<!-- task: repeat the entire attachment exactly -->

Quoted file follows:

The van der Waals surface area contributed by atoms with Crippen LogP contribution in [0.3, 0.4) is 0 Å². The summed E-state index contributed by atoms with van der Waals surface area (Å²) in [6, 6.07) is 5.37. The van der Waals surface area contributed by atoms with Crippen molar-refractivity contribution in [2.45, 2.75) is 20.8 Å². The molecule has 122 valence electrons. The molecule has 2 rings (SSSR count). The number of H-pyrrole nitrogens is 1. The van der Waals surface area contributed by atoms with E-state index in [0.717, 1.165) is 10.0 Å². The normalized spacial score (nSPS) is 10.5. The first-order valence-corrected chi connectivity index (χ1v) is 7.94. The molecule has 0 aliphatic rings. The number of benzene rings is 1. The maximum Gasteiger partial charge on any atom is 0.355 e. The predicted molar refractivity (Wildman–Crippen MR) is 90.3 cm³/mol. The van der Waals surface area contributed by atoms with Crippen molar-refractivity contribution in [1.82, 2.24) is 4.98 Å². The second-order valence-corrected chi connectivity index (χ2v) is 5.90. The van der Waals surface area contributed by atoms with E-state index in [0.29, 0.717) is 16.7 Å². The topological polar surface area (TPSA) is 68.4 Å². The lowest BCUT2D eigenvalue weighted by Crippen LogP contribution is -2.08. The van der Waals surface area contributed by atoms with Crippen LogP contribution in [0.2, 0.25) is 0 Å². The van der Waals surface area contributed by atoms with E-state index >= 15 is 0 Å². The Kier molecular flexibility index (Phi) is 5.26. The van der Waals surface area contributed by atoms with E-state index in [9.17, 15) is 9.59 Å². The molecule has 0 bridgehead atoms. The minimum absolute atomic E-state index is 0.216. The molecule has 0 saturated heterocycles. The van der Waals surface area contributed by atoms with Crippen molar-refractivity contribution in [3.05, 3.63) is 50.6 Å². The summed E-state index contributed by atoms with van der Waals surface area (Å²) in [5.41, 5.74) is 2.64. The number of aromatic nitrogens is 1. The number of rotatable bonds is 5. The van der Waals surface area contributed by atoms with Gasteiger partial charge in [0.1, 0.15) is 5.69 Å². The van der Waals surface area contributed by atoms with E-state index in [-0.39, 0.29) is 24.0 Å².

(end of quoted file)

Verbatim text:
The van der Waals surface area contributed by atoms with Crippen LogP contribution in [0.3, 0.4) is 0 Å². The summed E-state index contributed by atoms with van der Waals surface area (Å²) in [6, 6.07) is 5.37. The van der Waals surface area contributed by atoms with Crippen molar-refractivity contribution in [2.45, 2.75) is 20.8 Å². The molecule has 122 valence electrons. The molecule has 2 rings (SSSR count). The number of H-pyrrole nitrogens is 1. The van der Waals surface area contributed by atoms with E-state index in [0.717, 1.165) is 10.0 Å². The normalized spacial score (nSPS) is 10.5. The first-order valence-corrected chi connectivity index (χ1v) is 7.94. The molecule has 0 aliphatic rings. The number of benzene rings is 1. The maximum Gasteiger partial charge on any atom is 0.355 e. The predicted molar refractivity (Wildman–Crippen MR) is 90.3 cm³/mol. The van der Waals surface area contributed by atoms with Crippen molar-refractivity contribution in [1.82, 2.24) is 4.98 Å². The second-order valence-corrected chi connectivity index (χ2v) is 5.90. The van der Waals surface area contributed by atoms with E-state index in [0.29, 0.717) is 16.7 Å². The topological polar surface area (TPSA) is 68.4 Å². The lowest BCUT2D eigenvalue weighted by Crippen LogP contribution is -2.08. The van der Waals surface area contributed by atoms with Crippen LogP contribution in [0.2, 0.25) is 0 Å². The van der Waals surface area contributed by atoms with E-state index >= 15 is 0 Å². The Kier molecular flexibility index (Phi) is 5.26. The van der Waals surface area contributed by atoms with E-state index in [9.17, 15) is 9.59 Å². The molecule has 0 bridgehead atoms. The minimum absolute atomic E-state index is 0.216. The molecule has 0 saturated heterocycles. The van der Waals surface area contributed by atoms with Crippen molar-refractivity contribution in [3.05, 3.63) is 50.6 Å². The summed E-state index contributed by atoms with van der Waals surface area (Å²) in [5.41, 5.74) is 2.64. The number of aromatic nitrogens is 1. The number of rotatable bonds is 5. The van der Waals surface area contributed by atoms with Gasteiger partial charge in [0.1, 0.15) is 5.69 Å². The van der Waals surface area contributed by atoms with E-state index in [-0.39, 0.29) is 24.0 Å².